B. found in the Philippines and that resembling: Incorrect. Use of “that” is incorrect. “that” again starts a clause but this clause does not have a verb and hence, we have fragment error.

C. found in the Philippines and resembling: Correct. “found” is a verb-ed modifier and “resembling” is a verb-ing modifier. They both modify the same identity.

D. that is found in the Philippines and it resembles: Incorrect. We need “that” in place of “it” to make the entities parallel.

E. that is found in the Philippines, resembling: Incorrect. The verb-ing modifier “resembling” preceded by a comma modifies the preceding clause. This modification does not make sense because it establishes some relationship between the bird being found in Philippines and looking like a hummingbird.

In the third option doesn't resembling modify Philippines? I am unable to understand

Hi

No, resembling doesn't modify Philippines because as mentioned in the above posts "found in the Philippines" is modifying "the bird"
and resembling is also modifying "the bird", it is not modifying Philippines
and hence "C"

in the option "E", resembling is modifying Philippines and hence wrong meaning is conveyed

so "E" is eliminated

plz press kudos if my post helped !
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Re: e-gmat Article - Parallelism: Imperfect List [#permalink]

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28 Oct 2014, 10:13
Hi All ,
I have one confusion regarding the options of this sentence. I understood why extends and is extending are verbs here. But Plz explain why expanded is verb. I know that linking verbs + verbed are considered as verbs but how come extended preceded by an and in this sentence acts as verb. Plz help me.
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Re: e-gmat Article - Parallelism: Imperfect List [#permalink]

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28 Oct 2014, 10:46
tcsanimesh wrote:
Hi All ,
I have one confusion regarding the options of this sentence. I understood why extends and is extending are verbs here. But Plz explain why expanded is verb. I know that linking verbs + verbed are considered as verbs but how come extended preceded by an and in this sentence acts as verb. Plz help me.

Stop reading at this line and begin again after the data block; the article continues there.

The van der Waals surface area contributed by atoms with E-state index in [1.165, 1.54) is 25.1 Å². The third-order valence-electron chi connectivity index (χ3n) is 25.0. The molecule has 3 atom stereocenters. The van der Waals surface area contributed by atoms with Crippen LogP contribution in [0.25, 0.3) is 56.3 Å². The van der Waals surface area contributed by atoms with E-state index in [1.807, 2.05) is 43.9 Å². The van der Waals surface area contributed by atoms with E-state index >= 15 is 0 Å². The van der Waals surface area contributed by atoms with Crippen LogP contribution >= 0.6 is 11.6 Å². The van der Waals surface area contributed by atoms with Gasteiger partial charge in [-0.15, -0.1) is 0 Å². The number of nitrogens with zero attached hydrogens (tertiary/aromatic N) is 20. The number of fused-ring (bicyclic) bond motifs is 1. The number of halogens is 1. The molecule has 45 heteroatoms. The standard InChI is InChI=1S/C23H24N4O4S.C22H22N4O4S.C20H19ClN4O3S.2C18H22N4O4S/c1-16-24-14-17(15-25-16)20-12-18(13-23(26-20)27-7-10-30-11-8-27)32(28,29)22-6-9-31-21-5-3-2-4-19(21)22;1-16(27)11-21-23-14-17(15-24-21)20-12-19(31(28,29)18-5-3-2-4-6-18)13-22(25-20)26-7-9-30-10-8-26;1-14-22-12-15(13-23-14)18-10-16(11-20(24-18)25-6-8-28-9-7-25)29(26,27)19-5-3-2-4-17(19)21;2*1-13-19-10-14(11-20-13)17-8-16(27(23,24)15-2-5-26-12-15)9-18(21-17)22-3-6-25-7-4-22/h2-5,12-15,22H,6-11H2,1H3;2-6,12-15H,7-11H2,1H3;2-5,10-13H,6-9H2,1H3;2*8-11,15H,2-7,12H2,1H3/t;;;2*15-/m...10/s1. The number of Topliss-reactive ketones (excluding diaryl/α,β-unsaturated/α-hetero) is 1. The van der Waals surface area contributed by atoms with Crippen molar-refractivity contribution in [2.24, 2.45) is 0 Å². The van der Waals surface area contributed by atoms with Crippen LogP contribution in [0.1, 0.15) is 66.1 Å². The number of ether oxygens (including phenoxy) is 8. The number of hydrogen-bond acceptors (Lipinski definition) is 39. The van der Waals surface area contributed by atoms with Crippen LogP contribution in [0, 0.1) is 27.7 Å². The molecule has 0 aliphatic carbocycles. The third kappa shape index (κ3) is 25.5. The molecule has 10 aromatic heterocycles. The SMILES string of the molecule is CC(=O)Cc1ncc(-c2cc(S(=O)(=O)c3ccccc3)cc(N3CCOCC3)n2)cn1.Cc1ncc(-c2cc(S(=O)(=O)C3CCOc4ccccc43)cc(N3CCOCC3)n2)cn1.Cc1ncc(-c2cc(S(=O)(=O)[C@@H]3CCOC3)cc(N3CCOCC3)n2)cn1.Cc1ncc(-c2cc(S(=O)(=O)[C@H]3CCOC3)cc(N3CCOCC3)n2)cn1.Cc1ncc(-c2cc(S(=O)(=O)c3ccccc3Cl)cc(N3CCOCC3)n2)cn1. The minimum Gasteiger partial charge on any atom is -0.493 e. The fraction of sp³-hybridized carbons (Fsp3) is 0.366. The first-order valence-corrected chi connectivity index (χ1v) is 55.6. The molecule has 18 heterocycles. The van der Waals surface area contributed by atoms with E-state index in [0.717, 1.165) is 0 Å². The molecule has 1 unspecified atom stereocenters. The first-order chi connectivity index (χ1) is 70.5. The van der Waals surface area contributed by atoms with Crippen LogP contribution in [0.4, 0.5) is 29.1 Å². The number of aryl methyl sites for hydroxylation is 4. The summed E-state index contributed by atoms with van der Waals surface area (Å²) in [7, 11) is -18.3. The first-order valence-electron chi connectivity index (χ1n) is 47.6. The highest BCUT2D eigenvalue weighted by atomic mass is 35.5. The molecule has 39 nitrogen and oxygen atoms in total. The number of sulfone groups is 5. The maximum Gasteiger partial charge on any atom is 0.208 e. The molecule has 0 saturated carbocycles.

Hi,
Consider the following sentence.

I bought official GMAT book 4 months ago and practiced all the questions properly.

Here "bought" and "practiced" both work as verb. Simple past tense. So you can see that "and+verb ed" is correct usage of verb.

Important for this question.
Here spawned is parallel to extending. Extending is not verb here.

"Spawned" is modifying fungus. to find parallel usage of this type of question you can use "Was/were" test.

parallelism-imperfect-list-142791.html#p1351953

"Was spawned and was extending" correct but "was spawned and was extended" is not logical.
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Re: e-gmat Article - Parallelism: Imperfect List [#permalink]

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19 Jan 2015, 17:54
Marcab wrote:
Can I get a free e-GMAT course in lieu of posting correct answers.

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Re: e-gmat Article - Parallelism: Imperfect List [#permalink]

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25 Nov 2015, 13:11
Hello EGMAT,
Thank you for the wonderful article.

I would like to ask that in the beginning of the article you said the imperfect list can be of:

1. Noun forms and “ing” noun forms (gerund).
2. Active and passive voice entities
3. Verb-ed and Verb-ing modifiers

I understood your point 2 & 3. I guess either point 1 wasn't there in the article or i missed something.
Re: e-gmat Article - Parallelism: Imperfect List   [#permalink] 25 Nov 2015, 13:11